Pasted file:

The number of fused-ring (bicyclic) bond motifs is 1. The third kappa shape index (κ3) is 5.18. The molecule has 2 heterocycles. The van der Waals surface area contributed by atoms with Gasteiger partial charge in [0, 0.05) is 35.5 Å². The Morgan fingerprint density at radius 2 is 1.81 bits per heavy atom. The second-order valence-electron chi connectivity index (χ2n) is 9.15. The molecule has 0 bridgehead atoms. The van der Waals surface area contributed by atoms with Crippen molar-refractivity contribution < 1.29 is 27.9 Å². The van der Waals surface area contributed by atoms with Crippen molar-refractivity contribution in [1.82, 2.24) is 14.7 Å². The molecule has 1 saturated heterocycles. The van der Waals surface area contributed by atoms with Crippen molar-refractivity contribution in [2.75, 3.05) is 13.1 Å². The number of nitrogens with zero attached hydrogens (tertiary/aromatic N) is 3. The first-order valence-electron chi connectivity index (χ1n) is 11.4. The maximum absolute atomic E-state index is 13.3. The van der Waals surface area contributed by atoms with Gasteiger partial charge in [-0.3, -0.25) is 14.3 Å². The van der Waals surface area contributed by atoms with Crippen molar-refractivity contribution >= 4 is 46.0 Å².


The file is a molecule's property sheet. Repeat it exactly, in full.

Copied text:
The number of fused-ring (bicyclic) bond motifs is 1. The third kappa shape index (κ3) is 5.18. The molecule has 2 heterocycles. The van der Waals surface area contributed by atoms with Gasteiger partial charge in [0, 0.05) is 35.5 Å². The Morgan fingerprint density at radius 2 is 1.81 bits per heavy atom. The second-order valence-electron chi connectivity index (χ2n) is 9.15. The molecule has 0 bridgehead atoms. The van der Waals surface area contributed by atoms with Crippen molar-refractivity contribution < 1.29 is 27.9 Å². The van der Waals surface area contributed by atoms with Crippen molar-refractivity contribution in [1.82, 2.24) is 14.7 Å². The molecule has 1 saturated heterocycles. The van der Waals surface area contributed by atoms with Crippen molar-refractivity contribution in [2.75, 3.05) is 13.1 Å². The number of nitrogens with zero attached hydrogens (tertiary/aromatic N) is 3. The first-order valence-electron chi connectivity index (χ1n) is 11.4. The maximum absolute atomic E-state index is 13.3. The van der Waals surface area contributed by atoms with Gasteiger partial charge in [-0.3, -0.25) is 14.3 Å². The van der Waals surface area contributed by atoms with Crippen molar-refractivity contribution >= 4 is 46.0 Å².